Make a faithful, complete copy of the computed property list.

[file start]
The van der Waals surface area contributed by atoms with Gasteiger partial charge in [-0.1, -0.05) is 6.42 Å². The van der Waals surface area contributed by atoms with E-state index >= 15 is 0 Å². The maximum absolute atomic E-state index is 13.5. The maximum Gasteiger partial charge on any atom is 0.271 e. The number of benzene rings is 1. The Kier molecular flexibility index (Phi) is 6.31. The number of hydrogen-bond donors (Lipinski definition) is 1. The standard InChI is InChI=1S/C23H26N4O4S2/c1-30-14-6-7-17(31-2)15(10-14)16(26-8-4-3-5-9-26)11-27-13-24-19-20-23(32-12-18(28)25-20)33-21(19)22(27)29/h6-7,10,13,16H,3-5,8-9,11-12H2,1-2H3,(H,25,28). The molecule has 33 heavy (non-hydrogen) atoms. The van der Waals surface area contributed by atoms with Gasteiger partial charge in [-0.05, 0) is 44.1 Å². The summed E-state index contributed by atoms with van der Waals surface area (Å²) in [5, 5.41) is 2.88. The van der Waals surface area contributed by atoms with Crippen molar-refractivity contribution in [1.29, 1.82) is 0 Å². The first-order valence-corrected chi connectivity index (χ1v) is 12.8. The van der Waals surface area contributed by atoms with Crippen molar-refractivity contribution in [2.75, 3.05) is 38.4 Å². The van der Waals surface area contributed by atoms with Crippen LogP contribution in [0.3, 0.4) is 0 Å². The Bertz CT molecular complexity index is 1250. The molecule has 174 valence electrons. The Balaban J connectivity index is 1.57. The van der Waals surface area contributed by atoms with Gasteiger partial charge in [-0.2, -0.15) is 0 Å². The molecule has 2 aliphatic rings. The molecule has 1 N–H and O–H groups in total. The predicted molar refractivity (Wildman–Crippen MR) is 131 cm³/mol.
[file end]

The van der Waals surface area contributed by atoms with Gasteiger partial charge in [-0.1, -0.05) is 6.42 Å². The van der Waals surface area contributed by atoms with E-state index >= 15 is 0 Å². The maximum absolute atomic E-state index is 13.5. The maximum Gasteiger partial charge on any atom is 0.271 e. The number of benzene rings is 1. The Kier molecular flexibility index (Phi) is 6.31. The number of hydrogen-bond donors (Lipinski definition) is 1. The standard InChI is InChI=1S/C23H26N4O4S2/c1-30-14-6-7-17(31-2)15(10-14)16(26-8-4-3-5-9-26)11-27-13-24-19-20-23(32-12-18(28)25-20)33-21(19)22(27)29/h6-7,10,13,16H,3-5,8-9,11-12H2,1-2H3,(H,25,28). The molecule has 33 heavy (non-hydrogen) atoms. The van der Waals surface area contributed by atoms with Gasteiger partial charge in [-0.05, 0) is 44.1 Å². The summed E-state index contributed by atoms with van der Waals surface area (Å²) in [5, 5.41) is 2.88. The van der Waals surface area contributed by atoms with Crippen molar-refractivity contribution in [1.29, 1.82) is 0 Å². The first-order valence-corrected chi connectivity index (χ1v) is 12.8. The van der Waals surface area contributed by atoms with Crippen molar-refractivity contribution in [2.75, 3.05) is 38.4 Å². The van der Waals surface area contributed by atoms with Crippen LogP contribution in [0.3, 0.4) is 0 Å². The Bertz CT molecular complexity index is 1250. The molecule has 174 valence electrons. The Balaban J connectivity index is 1.57. The van der Waals surface area contributed by atoms with Gasteiger partial charge in [-0.2, -0.15) is 0 Å². The molecule has 2 aliphatic rings. The molecule has 1 N–H and O–H groups in total. The predicted molar refractivity (Wildman–Crippen MR) is 131 cm³/mol.